A little conversation with Henry Davar, Wine Expert & Educator

Henry Davar reached the top level of the Vinitaly International Academy as expert at his first attempt. Our interviews journey reaches USA, and stops by a friend, a real expert of Italian wine, such as Henry Davar.

Henry is an Italian Wine Educator and sommelier based in New York and Las Vegas. He began his career as the Wine Director at the Batali & Bastianich Hospitality Group, including New York City’s Del Posto where he oversaw the Wine Spectator Grand Award-winning wine list and helped the restaurant earn a four-star review from the NY Times. In April 2017, he became the first candidate to achieve the Expert level in Vinitaly International Academy’s Italian Wine Ambassador certification course on the first try.

henry davar wine expert educator

The following year, he joined the VIA (Vinitaly International Academy) Faculty where he supported the development and the expansion of VIA course curriculum – it was premiered in Hong Kong in November 2018. Nowadays, he continues to assist in its ongoing development and implementation. In addition to his teaching duties, his work with Vinitaly International includes serving as Panel Chairman for Five Star Wines and as a lecturer during the annual Vinitaly wine trade fair in Verona.

He is from USA, and he regularly travels to Italy, so we would like to know more about the US market and the Italian wine.

To what point is the Italian wine in the US and what are the most important current trends?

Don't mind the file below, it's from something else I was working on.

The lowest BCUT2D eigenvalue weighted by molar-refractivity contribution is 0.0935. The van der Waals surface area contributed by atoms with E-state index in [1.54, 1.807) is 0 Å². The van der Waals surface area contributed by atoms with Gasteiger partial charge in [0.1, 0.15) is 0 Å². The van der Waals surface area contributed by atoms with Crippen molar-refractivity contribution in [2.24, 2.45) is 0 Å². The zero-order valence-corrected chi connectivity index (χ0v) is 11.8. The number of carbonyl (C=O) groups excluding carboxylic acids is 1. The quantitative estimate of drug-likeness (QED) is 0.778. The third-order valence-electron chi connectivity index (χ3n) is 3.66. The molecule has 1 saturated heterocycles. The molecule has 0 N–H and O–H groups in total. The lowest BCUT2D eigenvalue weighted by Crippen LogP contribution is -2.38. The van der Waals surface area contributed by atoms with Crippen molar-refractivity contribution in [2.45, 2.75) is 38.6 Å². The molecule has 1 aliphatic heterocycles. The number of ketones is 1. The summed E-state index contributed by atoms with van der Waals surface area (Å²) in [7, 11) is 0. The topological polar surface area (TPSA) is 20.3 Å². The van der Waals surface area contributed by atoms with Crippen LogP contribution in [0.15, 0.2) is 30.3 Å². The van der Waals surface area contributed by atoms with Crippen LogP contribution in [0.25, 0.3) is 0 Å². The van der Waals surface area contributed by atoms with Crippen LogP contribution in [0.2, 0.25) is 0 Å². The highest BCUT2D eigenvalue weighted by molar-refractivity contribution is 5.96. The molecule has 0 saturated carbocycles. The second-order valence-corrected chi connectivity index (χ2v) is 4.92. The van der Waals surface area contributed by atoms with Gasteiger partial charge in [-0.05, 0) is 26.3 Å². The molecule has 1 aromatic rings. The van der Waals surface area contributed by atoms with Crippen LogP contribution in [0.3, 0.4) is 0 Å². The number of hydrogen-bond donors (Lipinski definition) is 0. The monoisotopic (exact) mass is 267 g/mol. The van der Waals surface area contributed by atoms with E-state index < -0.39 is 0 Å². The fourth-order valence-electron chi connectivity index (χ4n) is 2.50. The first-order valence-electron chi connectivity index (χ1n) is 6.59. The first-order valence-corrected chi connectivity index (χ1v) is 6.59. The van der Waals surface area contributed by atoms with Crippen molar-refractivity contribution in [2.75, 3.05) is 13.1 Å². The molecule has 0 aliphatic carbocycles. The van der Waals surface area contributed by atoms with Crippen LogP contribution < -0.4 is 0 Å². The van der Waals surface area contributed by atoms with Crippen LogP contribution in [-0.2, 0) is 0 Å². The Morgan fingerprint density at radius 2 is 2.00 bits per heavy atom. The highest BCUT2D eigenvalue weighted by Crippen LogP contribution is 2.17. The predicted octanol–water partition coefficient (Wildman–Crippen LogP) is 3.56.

It’s impossible to generalize across the entire US. There’s variability across regions but also across demographics. Certainly, there are larger metropolitan areas that are fully engaged with Italian wine across its full range both inside and outside the traditional Italian restaurant setting. Nevertheless, in any market the success of Italian wine really depends on the influence and outreach by its ambassadors: those importers, distributors, sommeliers, retailers, and educators that proudly carry the flag.

I recently did a tasting in a wine shop in a tiny suburb outside of Boston. The owner of the shop had a tremendous selection of Italian white wines, some of which you might even have trouble finding back in Italy depending on the time of year you visit. But he is a Vinitaly International Academy certified Italian Wine Ambassador.  He is passionate about the wines, and he understands how to position them for his clientele. Imagine… Albana, Biancolella, Timorasso… in the burbs!